Sunday, December 30, 2018

Climate Diary of an extreme heatwave across Australia and climate heat impacts



The Bureau of Meteorology in the lead up to christmas in 2018 showed a heatwave building through the week. The forecast was for severe and extreme heatwave impacts particularly Thursday 27 December to Saturday 29 December.

A blocking high in the Tasman and strong heat from the Pilbara in Western Australia and right through Central Australia, will periodically extend tendrils of sweltering heat to encompass the major population centres of Adelaide, Melbourne and Sydney.

While these cities may get occasional relief from weak cold fronts and coastal sea breezes, inland towns will swelter in the scorthing heat with temperatures in the mid to high 30s and low 40s.

Monday, December 17, 2018

Paris Agreement Rulebook (mostly) delivered at COP24 but ambition still lacking



Well The United Nations Climate Change Conference in Katowice - COP24 - did give us a deal, it did provide the Paris Rulebook (mostly), but it failed to substantially increase ambition.

For the moment it kept the momentum of the Paris Agreement Moment alive, despite the climate denial of the Trump administration, and despite Brazil's new President elect Jair Bolsanaro.

The negotiations were highly technical focusing on the detail of the Paris Agreement, the so called rule book for how to apply, implement and operationalize the agreement signed in Paris three years ago. The UNFCCC works by consensus by the 197 parties, so achieving agreement is always difficult, and when it gets down to the fine details even more so.

The science has become very clear that we need to rapidly act to reduce emissions, so the glacial pace of negotiations is very frustrating. Delays and incremental advancement is as good as failure.

Sunday, December 16, 2018

ALP conference acknowledges climate emergency and IPCC 1.5C report, but not the need to Stop Adani and phase out coal


Federal ALP conference has adopted a climate change motion that highlights the IPCC Special Report on 1.5C and that we are in a climate emergency. Labor MP for Batman (being renamed Cooper), Ged Kearney, moved the motion on climate change at the ALP national conference.

The contemporary challenge:

There is no longer any credible or serious scientific doubt that human-induced climate change represents a massive risk to Australia and the world. The recent IPCC report indicates that we are experiencing a climate emergency and, as a result, meaningful action on climate change is urgent, at home and internationally. Labor will take strong action on climate change to mitigate the risks and impacts of climate change on Australian society and economy, and to take advantage of the opportunities transitioning to a low pollution economy represent for workers, businesses and Australia more broadly.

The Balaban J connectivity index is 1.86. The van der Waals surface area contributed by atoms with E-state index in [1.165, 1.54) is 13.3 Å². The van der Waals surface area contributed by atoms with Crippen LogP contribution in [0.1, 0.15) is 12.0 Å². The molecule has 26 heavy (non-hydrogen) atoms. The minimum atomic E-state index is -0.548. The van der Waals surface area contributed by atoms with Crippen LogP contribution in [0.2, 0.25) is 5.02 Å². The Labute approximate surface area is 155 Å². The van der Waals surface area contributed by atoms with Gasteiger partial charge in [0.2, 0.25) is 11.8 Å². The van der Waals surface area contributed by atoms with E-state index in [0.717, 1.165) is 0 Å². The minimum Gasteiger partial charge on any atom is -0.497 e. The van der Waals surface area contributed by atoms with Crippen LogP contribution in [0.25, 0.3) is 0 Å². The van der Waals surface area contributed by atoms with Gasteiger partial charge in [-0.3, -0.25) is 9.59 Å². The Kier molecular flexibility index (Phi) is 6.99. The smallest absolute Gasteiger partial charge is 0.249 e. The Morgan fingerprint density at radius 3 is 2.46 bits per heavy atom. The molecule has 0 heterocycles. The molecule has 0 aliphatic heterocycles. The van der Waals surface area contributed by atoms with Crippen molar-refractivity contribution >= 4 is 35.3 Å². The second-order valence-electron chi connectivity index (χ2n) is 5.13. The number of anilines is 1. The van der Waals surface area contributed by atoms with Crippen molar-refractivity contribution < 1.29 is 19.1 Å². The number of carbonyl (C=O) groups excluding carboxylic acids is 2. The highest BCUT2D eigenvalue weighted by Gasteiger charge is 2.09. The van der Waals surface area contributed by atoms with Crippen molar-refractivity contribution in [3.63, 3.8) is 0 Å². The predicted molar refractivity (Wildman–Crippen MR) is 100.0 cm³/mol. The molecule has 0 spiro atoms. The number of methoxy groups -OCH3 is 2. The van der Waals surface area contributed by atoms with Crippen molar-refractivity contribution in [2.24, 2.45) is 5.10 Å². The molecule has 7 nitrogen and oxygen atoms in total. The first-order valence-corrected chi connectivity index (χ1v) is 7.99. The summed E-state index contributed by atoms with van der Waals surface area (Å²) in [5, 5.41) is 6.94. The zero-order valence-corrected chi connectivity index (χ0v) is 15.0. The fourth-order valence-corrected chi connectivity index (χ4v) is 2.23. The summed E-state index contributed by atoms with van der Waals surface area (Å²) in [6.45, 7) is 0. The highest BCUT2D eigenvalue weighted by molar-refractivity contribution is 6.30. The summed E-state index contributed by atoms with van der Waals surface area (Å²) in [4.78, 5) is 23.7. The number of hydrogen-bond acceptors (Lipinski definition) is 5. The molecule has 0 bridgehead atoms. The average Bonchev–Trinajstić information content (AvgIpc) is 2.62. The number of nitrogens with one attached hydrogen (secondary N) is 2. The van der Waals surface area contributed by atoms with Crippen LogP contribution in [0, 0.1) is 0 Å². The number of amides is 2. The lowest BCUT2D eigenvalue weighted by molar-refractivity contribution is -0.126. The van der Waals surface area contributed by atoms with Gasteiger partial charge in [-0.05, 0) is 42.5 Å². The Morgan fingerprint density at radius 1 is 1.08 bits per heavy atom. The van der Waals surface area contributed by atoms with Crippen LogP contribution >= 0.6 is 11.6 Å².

The motion was carried, without a vote from the floor.

Saturday, December 15, 2018

Sydney and Melbourne join Powering Past Coal Alliance at COP24



The Powering Past Coal Alliance announced on Friday that Sydney and Melbourne had joined the Alliance at an event: Accelerating the global coal transition. This follows the Australian Capital Territory joining in September 2018. Other states and businesses that joined at COP24 included Israel, Scotland, Senegal, and Scottish Power.

The Alliance, formed in Bonn in 2017 at COP23, now includes 80 members including national governments, state or regional governments, cities, and businesses.

Canada's Environment Minister Catherine McKenna Made the announcement.

Stop Adani raised at COP24 in youth climate action side event



17 year old Toby Thorpe, from Hobart, a member of the Australian Youth Climate Coalition (AYCC), raised the need to stop the Adani coal mine in a press conference at the United Nations Climate Conference COP14 on Thursday, as the climate conference was drawing to a conclusion.

He was one of four youth activists at this press conference speaking on the need to increase climate ambition and targets, to include climate justice in the writing and final negotiations of the Paris rulebook.

He sent a message to Australian Prime Minister Scott Morrison and Opposition Leader Bill Shorten to stop Adani, to stop the politicisation of acting on climate change.

"So right now I am calling on my Prime Minister Scott Morrison, the Opposition Leader Bill Shorten, to stop politicising this issue and accept this threat to our future, and our descendants future."

Friday, December 14, 2018

Climate emergency: "We cannot solve the crisis without treating it as a crisis" Greta Thunberg warns COP24 Plenary



"You are not mature enough to tell it like it is, even that burden you leave to us children. But I don't care about being unpopular. I care about climate justice and the living planet. Our civilisation is being sacrificed for the opportunity of a very small number of people to continue making enormous amounts of money."

Fifteen year old Greta Thunberg, who started 'climate fridays' and 'climate strike' outside of the Swedish parliament some 17 weeks ago, addressed the high level segment of the United Nations climate conference, COP24 on December 12. Her speech was so clear, concise and direct, Is it any wonder that she is inspiring student climate strikes around the world.

She inspired a small group of Castlemaine students to step up in Australia ion November with School strike for climate action which saw 15,000 people March in Brisbane, Melbourne, Sydney and Cairns Demanding Labor Stop Adani’s coal mine on 30 November.

She demolished the argument that just because you are small, or a country has a very small proportion of global pollution, that action should not be taken. She addressed the issues of generational theft and equity.